Shaklee3, I'm not Peter, but I can answer that question.
Non-diastatic malt is basically just sugar (maltose), while diastatic malt is sugar + enzymes. The enzymes break down the damaged starch in the flour into simpler sugars for the yeast to consume. The enzymes also, if given enough time, break down the gluten in the flour as well.
All grain seeds have a self destructive/catabolic process whereby they convert their constituent components (starch/protein) to sugar as food for the growing seedling. Enzymes are the demolition crew that slowly slice the larger molecules into smaller more digestible ones. Breadmaking capitalizes on this natural self digestion by swapping out the growing seedling (the germ) with growing yeast. Enzymes aren't generated in large quantities in grain seeds until sprouting occurs, but once sprouting does begin it tends to be irreversible, so they harvest pre-sprouting enzyme poor wheat and combine it with enzyme rich malted (sprouted and dried) diastatic barley. It's basically a way of taking a fairly unpredictable natural process and splitting it up into separate components so that it can be tightly controlled.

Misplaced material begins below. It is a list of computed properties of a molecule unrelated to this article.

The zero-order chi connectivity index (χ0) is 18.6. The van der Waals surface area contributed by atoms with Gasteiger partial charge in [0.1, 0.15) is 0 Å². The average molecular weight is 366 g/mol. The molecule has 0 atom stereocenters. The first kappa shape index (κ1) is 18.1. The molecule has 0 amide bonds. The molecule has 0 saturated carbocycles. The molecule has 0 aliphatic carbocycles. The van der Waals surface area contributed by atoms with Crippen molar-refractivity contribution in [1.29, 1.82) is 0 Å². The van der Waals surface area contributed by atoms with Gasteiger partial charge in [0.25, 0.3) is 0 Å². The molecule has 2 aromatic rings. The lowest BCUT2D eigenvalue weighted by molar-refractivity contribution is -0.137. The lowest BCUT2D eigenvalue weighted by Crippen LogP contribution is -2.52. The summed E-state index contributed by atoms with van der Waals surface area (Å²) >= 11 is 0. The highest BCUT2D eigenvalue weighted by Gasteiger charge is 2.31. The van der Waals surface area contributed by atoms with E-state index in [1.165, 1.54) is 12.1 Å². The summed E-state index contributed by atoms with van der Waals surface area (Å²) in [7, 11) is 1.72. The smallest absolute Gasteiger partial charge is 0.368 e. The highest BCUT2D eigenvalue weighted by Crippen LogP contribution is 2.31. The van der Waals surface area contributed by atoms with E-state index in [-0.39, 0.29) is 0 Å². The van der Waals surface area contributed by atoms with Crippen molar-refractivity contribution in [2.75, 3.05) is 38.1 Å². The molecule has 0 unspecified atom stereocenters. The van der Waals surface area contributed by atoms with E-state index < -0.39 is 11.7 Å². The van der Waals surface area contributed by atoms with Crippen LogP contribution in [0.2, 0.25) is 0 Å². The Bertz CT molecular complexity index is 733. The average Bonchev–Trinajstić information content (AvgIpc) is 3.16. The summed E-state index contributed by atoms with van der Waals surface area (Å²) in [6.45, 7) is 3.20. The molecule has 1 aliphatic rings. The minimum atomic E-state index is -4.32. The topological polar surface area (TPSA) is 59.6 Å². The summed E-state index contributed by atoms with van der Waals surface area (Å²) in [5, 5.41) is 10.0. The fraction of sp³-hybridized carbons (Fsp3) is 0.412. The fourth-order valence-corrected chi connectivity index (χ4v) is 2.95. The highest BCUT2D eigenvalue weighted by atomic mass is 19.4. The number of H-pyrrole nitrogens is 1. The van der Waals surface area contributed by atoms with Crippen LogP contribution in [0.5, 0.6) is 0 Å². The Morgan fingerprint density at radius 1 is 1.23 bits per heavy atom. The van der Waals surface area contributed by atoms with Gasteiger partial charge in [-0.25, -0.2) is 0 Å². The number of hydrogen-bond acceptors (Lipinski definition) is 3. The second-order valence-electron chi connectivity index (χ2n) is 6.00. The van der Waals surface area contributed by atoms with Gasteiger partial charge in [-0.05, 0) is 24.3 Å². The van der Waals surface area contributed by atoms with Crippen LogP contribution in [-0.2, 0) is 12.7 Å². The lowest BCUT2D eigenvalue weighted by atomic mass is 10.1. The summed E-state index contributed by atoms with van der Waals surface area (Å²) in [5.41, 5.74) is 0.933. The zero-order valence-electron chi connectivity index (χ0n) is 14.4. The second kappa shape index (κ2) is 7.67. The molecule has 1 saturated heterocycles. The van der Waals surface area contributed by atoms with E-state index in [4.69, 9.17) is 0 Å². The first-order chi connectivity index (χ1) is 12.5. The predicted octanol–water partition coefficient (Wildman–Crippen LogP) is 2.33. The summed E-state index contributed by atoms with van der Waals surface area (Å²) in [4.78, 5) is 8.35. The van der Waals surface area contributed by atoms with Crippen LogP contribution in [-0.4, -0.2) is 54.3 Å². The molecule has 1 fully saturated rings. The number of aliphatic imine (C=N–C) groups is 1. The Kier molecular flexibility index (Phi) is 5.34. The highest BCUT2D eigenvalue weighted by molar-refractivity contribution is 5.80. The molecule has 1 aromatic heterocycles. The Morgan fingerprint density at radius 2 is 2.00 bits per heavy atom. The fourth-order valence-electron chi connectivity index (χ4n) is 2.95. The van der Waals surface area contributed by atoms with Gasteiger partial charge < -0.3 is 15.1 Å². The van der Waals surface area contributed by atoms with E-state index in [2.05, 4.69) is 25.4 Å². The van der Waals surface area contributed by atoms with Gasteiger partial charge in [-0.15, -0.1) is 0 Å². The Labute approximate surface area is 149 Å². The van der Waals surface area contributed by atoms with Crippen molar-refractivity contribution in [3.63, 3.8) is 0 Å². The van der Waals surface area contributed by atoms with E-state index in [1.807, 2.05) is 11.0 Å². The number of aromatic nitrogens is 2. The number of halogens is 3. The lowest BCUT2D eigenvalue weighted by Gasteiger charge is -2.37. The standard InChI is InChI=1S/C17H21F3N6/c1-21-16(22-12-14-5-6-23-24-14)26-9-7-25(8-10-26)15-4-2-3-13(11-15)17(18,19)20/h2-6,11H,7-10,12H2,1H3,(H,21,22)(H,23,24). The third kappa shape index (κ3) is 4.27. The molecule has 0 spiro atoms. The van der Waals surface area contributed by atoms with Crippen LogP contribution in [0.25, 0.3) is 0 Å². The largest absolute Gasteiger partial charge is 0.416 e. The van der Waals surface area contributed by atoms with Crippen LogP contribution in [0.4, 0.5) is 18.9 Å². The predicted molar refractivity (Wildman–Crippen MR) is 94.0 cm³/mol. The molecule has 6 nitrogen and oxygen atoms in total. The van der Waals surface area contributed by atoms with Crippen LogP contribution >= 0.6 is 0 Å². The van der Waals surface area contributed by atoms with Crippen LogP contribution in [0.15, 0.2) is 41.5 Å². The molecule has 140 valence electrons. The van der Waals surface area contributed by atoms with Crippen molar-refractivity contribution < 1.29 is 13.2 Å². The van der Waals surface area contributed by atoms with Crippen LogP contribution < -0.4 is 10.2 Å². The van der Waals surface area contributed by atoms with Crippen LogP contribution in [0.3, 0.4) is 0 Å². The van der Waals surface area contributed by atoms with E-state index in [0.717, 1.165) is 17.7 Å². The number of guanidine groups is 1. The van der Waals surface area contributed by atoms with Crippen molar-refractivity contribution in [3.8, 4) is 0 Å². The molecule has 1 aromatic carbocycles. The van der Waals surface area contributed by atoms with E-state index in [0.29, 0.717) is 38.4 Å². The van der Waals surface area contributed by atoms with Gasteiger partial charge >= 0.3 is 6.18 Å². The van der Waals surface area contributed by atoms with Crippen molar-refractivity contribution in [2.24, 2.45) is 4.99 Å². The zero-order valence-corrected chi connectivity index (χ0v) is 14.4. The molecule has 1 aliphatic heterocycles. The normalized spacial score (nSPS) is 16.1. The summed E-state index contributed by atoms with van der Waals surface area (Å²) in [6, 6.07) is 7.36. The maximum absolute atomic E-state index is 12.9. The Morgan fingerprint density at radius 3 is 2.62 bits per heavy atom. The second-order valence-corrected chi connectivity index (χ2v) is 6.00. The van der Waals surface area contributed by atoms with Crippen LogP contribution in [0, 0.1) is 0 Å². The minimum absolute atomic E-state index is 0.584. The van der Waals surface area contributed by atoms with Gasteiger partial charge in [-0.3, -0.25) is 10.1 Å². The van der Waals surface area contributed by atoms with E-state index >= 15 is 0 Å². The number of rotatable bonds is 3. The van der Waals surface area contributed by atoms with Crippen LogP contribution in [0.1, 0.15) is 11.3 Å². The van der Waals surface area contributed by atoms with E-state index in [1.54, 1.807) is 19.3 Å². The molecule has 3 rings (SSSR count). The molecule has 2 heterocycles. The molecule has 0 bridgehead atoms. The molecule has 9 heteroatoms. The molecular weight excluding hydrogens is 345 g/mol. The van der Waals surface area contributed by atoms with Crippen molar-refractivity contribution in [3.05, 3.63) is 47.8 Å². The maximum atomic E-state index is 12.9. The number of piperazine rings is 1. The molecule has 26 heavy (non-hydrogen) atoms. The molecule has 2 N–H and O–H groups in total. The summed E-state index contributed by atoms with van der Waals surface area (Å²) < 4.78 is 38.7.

Diastatic malt adds enzymes, so, by adding diastatic malt, you're breaking down the flour faster. Most flours have diastatic malt added already, so more generally isn't necessary. It can be used to take non malted flours (such as Caputo) and make them more enzymatically active. Too much diastatic malt and you can end up with a gummy crust. Both diastatic and non diastatic malt contain sugar and sugar promotes browning, although the diastatic version because of the enzymes, is going to promote browning, as well as, if fermented long enough, weaker doughs.
I'm not sure that this is relative to this discussion, but there's a chance that diastatic malt might be the key in ramping the enzyme activity for a better emergency dough.